Radon (Rn-222) level variations on a regional scale: influence of the basement trace element (U, Th) geochemistry on radon exhalation rates.
Ielsch, G; Thieblemont, D; Labed, V; Richon, P; Tymen, G; Ferry, C; Robe, MC; Baubron, JC; Bechennec, F.
JOURNAL OF ENVIRONMENTAL RADIOACTIVITY, 53: (1) 75-90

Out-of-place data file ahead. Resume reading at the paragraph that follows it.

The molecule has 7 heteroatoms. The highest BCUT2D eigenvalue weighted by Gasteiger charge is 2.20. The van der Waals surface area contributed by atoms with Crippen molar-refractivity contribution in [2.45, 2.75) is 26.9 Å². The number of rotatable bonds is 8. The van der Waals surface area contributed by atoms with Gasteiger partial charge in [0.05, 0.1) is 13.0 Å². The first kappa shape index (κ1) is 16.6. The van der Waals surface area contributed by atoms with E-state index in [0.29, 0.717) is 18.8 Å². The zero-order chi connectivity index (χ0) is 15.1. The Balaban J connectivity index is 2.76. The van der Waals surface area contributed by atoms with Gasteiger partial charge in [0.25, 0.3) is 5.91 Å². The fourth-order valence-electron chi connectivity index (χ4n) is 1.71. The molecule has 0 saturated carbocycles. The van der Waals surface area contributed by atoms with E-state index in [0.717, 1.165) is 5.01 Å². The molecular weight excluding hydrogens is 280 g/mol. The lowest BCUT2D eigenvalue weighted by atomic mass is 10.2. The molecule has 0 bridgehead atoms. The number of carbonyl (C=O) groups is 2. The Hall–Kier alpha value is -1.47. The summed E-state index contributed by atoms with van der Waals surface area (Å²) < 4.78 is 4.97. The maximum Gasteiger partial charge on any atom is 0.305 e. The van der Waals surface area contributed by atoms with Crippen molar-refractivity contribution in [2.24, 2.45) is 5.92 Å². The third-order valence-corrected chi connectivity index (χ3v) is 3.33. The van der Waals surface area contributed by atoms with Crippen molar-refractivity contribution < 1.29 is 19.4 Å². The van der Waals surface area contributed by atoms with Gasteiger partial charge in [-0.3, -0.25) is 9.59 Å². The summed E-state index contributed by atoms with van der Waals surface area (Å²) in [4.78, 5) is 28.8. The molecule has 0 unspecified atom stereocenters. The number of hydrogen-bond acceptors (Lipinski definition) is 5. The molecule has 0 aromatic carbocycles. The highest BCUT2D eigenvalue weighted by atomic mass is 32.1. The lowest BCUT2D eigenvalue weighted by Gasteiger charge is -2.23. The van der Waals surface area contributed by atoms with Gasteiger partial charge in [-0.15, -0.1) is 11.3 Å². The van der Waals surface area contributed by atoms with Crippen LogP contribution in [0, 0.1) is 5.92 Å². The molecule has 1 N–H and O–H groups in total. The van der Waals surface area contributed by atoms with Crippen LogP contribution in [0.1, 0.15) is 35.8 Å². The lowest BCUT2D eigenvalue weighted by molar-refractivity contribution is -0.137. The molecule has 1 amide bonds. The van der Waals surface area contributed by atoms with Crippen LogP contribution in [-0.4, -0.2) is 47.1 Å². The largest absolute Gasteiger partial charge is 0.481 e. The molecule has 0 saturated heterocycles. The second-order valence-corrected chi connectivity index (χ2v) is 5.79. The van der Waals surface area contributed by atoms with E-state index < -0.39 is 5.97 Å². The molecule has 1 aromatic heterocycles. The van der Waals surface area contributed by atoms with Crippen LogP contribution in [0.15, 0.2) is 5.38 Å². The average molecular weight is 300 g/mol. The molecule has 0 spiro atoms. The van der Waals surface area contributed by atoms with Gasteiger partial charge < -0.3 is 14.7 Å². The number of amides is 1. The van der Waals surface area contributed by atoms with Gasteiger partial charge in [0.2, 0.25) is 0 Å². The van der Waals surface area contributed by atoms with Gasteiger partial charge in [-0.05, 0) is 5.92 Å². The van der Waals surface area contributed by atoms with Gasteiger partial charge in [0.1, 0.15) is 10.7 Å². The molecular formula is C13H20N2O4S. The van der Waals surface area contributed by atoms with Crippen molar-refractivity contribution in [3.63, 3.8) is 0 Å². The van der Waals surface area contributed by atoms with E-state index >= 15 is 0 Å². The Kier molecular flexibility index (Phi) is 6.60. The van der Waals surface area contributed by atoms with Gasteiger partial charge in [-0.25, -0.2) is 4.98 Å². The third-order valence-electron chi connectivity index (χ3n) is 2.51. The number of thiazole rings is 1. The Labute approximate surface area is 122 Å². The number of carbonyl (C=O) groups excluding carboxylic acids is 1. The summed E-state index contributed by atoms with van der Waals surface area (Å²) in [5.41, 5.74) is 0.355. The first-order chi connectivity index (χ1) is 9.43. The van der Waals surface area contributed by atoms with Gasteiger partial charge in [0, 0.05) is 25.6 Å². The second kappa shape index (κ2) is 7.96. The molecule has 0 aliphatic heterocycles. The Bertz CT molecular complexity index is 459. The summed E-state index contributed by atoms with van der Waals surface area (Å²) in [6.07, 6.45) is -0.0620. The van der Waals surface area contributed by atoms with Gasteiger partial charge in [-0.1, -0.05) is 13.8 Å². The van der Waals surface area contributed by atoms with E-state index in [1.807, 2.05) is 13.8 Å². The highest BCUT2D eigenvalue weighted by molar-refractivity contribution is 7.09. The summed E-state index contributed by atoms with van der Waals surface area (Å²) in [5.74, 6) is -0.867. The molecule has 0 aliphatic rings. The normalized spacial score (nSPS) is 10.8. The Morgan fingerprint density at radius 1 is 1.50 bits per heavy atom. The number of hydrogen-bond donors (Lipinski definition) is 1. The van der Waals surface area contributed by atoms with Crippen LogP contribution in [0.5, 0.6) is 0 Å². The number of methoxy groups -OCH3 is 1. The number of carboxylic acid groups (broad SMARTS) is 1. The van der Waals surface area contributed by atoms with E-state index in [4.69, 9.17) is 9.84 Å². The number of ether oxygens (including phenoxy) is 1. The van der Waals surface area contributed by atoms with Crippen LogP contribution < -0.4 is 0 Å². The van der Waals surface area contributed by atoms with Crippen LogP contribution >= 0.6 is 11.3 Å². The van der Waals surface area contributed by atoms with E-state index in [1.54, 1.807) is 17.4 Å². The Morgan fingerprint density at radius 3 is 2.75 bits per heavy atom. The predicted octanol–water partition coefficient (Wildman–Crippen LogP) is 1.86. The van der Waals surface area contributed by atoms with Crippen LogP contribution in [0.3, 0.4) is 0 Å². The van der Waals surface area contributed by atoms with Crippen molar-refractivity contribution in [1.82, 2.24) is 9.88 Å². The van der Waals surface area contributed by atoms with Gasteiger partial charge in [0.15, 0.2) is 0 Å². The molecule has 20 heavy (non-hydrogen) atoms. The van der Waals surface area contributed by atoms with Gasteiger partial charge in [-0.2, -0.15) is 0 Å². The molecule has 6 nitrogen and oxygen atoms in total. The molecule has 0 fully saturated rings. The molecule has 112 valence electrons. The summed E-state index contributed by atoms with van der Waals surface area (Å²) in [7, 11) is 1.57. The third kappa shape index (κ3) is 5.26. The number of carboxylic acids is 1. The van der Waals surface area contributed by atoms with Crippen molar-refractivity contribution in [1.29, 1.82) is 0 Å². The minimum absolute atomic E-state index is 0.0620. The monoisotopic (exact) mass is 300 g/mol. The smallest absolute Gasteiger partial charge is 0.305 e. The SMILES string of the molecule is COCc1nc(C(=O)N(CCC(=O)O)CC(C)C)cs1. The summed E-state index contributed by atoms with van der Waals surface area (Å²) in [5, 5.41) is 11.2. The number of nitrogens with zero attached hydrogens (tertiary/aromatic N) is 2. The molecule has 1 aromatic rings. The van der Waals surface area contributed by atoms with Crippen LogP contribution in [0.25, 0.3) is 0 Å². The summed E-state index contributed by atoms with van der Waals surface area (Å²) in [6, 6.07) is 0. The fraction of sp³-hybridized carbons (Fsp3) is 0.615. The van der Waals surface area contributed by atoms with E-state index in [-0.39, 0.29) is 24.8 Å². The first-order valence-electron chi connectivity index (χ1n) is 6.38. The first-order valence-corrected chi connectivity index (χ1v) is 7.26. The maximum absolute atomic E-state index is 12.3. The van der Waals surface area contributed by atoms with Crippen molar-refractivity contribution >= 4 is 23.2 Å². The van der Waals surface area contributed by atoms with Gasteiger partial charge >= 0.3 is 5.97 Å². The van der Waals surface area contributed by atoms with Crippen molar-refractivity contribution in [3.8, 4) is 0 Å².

The approach proposed in this study provides insight into the influence of the basement geochemistry on the spatial distribution of radon (Rn-222) levels both at the soil/atmosphere interface and in the atmosphere. We combine different types of in situ radon measurements and a geochemical classification of the lithologies, based on 1/50 000 geological maps, and on their trace element (U, Th) contents. The advantages of this approach are validated by a survey of astable basement area of Hercynian age, located in South Brittany (western France) and characterized by metamorphic rocks and granitoids displaying a wide range of uranium contents. The radon source-term of the lithologies, their uranium content, is most likely to be the primary parameter which controls the radon concentrations in the outdoor environment. Indeed, the highest radon levels (greater than or equal to 100 Bq m(-3) in the atmosphere, greater than or equal to 100 mBq m(-2) s(-1) at the surface of the soil) are mostly observed on lithologies whose mean uranium content can exceed 8 ppm and which correspond to peraluminous leucogranites or metagranitoids derived from uraniferous granitoids.